The causes of China’s “rise” or “recovery” also tend to be disputed between China and the West. Both Clyde Prestowitz and Ted Fishman, as we have seen, stress the importance of foreign capital in integrating China into the world economy. Chinese spokesmen emphasize the role of Chinese savings, as well as their own innate entrepreneurial spirit. Most of the “foreign” investment came not from Western multinationals but from off-shore Chinese family firms. It was Chinese enterprise and Chinese patriotism that triggered China’s growth, not global capital mobility. Chinese values and practices are embedded in it, just as they were in the earlier “East Asian” economic miracle of the 1980s.

Western economists find it difficult to understand the hybrid nature of Chinese property rights, much less explain why they do not seem to have impeded economic growth. No dogma is more fervently held by mainstream economists than that economic development depends on well-specified and well-protected private property rights. Recently, the Peruvian economist Hernando de Soto has been praised for work showing that lack of legal title to property prevents the poor of the Latin American favelas from using their “squatters” holdings as collateral, and thus improving their lot.2 This whole perspective on property rights and growth is challenged by China’s hyper-growth rate sustained for twenty-five years, which is based on property rights that are notoriously “fuzzy.” Standard property rights theory would predict disaster for the Chinese model. This prediction has not been fulfilled so far, and it may ignore a crucial strength of the system—its ability to solve conflicts informally. The debate is between those who see hybrid property as a transitional form, heading toward full privatization, and those who see it as a permanent part of a superior “Chinese” system.

What seems undeniable is that hybrid property rights—as well as the fuzzy distribution of responsibilities between state and provinces—stand in the way of a coherent response to many of the problems thrown up by unrestrained growth: the uncontrollable urban explosion discussed by Friedmann, the dire conditions in the Pearl River delta, the sweatshops highlighted by Pun Ngai, the ecological deterioration analyzed by Elizabeth Economy, as well as the vast internal migration, and the rapid increase in inequality. The Western concept of the separation of political power from property does make it much easier to define a proper role for the state as protector of the public interest.

Western observers find it hard to understand how the Chinese can hold on simultaneously to both communism and capitalism without feeling a sense of contradiction. There are several partial explanations. First, the formation of the People’s Republic in 1949 is viewed much more as a “liberation” from Western colonialism than as the inauguration of a failed economic system. The Chinese Communist Party retains its mystique as the agent of liberation.

Secondly, the Chinese attitude toward economics is instrumental: it’s a question of what works. Unlike in the West, the nature of the economic system is not considered fundamental to the nature of the state. That’s why the Chinese can criticize Mao for his “economic” mistakes without thereby calling into question the legitimacy of his rule, just as they can enter the world economy under the slogan “economic globalization yes, political globalization no.” Many, perhaps most, Chinese reject, that is, the assumption that economic integration with Western countries will inevitably lead to the establishment of the political norms of Western democracy.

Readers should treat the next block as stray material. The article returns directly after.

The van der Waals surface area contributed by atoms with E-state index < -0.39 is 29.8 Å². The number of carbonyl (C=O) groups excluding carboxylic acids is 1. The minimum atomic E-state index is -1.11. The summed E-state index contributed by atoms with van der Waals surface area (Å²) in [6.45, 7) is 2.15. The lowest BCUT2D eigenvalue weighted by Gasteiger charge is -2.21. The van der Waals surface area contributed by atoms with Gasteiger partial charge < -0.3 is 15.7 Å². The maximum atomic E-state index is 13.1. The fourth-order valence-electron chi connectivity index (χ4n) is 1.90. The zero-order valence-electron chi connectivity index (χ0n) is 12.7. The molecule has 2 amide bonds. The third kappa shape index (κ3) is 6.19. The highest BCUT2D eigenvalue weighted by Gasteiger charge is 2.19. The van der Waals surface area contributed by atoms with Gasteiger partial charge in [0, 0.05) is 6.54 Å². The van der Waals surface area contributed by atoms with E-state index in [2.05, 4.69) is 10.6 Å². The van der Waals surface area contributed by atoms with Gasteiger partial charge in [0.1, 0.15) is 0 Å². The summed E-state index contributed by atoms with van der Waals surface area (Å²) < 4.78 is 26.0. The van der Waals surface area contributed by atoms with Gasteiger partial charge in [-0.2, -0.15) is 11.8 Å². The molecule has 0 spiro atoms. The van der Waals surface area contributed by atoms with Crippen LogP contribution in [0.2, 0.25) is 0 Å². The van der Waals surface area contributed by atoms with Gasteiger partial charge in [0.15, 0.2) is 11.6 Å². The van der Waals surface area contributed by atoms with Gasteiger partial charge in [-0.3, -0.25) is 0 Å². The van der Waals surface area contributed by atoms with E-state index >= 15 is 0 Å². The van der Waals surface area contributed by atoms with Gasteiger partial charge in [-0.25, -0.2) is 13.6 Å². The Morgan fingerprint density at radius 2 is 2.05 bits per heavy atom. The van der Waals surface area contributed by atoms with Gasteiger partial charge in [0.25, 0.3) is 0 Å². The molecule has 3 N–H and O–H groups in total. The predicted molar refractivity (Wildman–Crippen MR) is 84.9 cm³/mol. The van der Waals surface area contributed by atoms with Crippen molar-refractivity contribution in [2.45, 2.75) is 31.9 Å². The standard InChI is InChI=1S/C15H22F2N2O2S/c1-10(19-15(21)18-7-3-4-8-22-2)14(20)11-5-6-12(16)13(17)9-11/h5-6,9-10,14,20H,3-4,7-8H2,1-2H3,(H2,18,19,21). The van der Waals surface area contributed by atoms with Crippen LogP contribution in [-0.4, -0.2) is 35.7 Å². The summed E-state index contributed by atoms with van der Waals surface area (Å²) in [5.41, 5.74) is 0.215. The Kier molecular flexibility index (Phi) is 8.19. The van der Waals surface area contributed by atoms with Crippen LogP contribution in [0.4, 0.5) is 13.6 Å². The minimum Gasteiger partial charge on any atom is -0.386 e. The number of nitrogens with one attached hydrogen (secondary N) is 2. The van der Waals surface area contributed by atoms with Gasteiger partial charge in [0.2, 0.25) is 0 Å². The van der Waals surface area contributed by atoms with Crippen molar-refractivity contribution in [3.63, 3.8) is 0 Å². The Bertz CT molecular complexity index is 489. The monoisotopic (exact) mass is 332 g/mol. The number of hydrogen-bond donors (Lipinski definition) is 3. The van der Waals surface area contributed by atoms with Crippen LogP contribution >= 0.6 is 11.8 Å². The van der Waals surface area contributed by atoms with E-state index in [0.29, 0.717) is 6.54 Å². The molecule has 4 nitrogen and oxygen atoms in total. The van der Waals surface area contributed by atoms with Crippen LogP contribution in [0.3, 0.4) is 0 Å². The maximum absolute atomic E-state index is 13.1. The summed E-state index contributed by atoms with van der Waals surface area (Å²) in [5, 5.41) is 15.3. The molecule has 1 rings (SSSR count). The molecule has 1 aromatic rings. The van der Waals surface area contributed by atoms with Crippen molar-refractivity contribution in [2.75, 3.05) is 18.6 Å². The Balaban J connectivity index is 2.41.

Curious intellectual gymnastics are performed to justify the continued rule of the Communist Party. China is officially designated a “socialist market economy.” When I remarked, on a recent visit, that there was not much sign of socialism, a Chinese official shot back:

Capitalism for now, socialism for later. Capitalist development means more inequality. Socialism will be needed to correct it. Much better to have the Communist Party in power through both stages than have another revolution.

This is not a universal perception. Enough Chinese take ideology seriously to be embarrassed by the spectacle of capitalism “exploiting” the worker at the behest of the Communist Party. This, of course, was exactly the perception of Pun Ngai, who fantasized about a revolution simultaneously directed against both communism and global capitalism. After the Tiananmen Square events, there was a crackdown on dissent, but things have gradually loosened up. Today China abounds in institutes, think-tanks, and policy experts. Anything can be discussed, especially in “inside” circles, provided it does not directly assail the official doctrine of incremental political change. But the government still cracks down on dissenting intellectuals, journalists, lawyers, and religious activists, sending thousands to prison, reeducation camps, and detention centers. In practice two lines of licensed deviance have emerged: those who emphasize a specifically Chinese route to modern society (made up of Confucianism, Taoism, and traces of Maoism) and Western-minded liberals, who want a full-fledged market economy or Western-type civil society, or some mixture of both.

There is still a tendency to gloss over Mao’s crimes. Even liberal Chinese are anxious to distinguish him from Hitler or Stalin. I was told: “He wanted to make people better, not cut the grass.” His prowess as a calligrapher and poet is much admired.